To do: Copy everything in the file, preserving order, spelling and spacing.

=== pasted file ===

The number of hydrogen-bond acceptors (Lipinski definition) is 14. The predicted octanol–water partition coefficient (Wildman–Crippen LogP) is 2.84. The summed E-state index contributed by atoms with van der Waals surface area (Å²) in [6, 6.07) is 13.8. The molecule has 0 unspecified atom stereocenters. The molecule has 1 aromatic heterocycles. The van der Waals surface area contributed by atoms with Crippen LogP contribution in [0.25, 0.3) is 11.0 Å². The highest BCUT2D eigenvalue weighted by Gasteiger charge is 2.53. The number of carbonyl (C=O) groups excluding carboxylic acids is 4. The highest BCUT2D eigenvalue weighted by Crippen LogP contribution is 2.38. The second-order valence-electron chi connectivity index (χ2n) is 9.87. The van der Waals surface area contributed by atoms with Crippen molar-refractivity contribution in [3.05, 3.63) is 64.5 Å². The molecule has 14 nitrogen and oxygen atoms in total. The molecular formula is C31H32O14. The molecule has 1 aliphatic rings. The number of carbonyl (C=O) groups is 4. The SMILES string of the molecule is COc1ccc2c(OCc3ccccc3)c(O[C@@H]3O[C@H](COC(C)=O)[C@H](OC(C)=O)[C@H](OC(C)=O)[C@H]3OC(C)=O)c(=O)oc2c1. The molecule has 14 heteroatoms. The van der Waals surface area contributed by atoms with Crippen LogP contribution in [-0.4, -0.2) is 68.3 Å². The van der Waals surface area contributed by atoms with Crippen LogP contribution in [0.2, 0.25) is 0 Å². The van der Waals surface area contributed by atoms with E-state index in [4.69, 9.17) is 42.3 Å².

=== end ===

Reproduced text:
The number of hydrogen-bond acceptors (Lipinski definition) is 14. The predicted octanol–water partition coefficient (Wildman–Crippen LogP) is 2.84. The summed E-state index contributed by atoms with van der Waals surface area (Å²) in [6, 6.07) is 13.8. The molecule has 0 unspecified atom stereocenters. The molecule has 1 aromatic heterocycles. The van der Waals surface area contributed by atoms with Crippen LogP contribution in [0.25, 0.3) is 11.0 Å². The highest BCUT2D eigenvalue weighted by Gasteiger charge is 2.53. The number of carbonyl (C=O) groups excluding carboxylic acids is 4. The highest BCUT2D eigenvalue weighted by Crippen LogP contribution is 2.38. The second-order valence-electron chi connectivity index (χ2n) is 9.87. The van der Waals surface area contributed by atoms with Crippen molar-refractivity contribution in [3.05, 3.63) is 64.5 Å². The molecule has 14 nitrogen and oxygen atoms in total. The molecular formula is C31H32O14. The molecule has 1 aliphatic rings. The number of carbonyl (C=O) groups is 4. The SMILES string of the molecule is COc1ccc2c(OCc3ccccc3)c(O[C@@H]3O[C@H](COC(C)=O)[C@H](OC(C)=O)[C@H](OC(C)=O)[C@H]3OC(C)=O)c(=O)oc2c1. The molecule has 14 heteroatoms. The van der Waals surface area contributed by atoms with Crippen LogP contribution in [-0.4, -0.2) is 68.3 Å². The van der Waals surface area contributed by atoms with Crippen LogP contribution in [0.2, 0.25) is 0 Å². The van der Waals surface area contributed by atoms with E-state index in [4.69, 9.17) is 42.3 Å².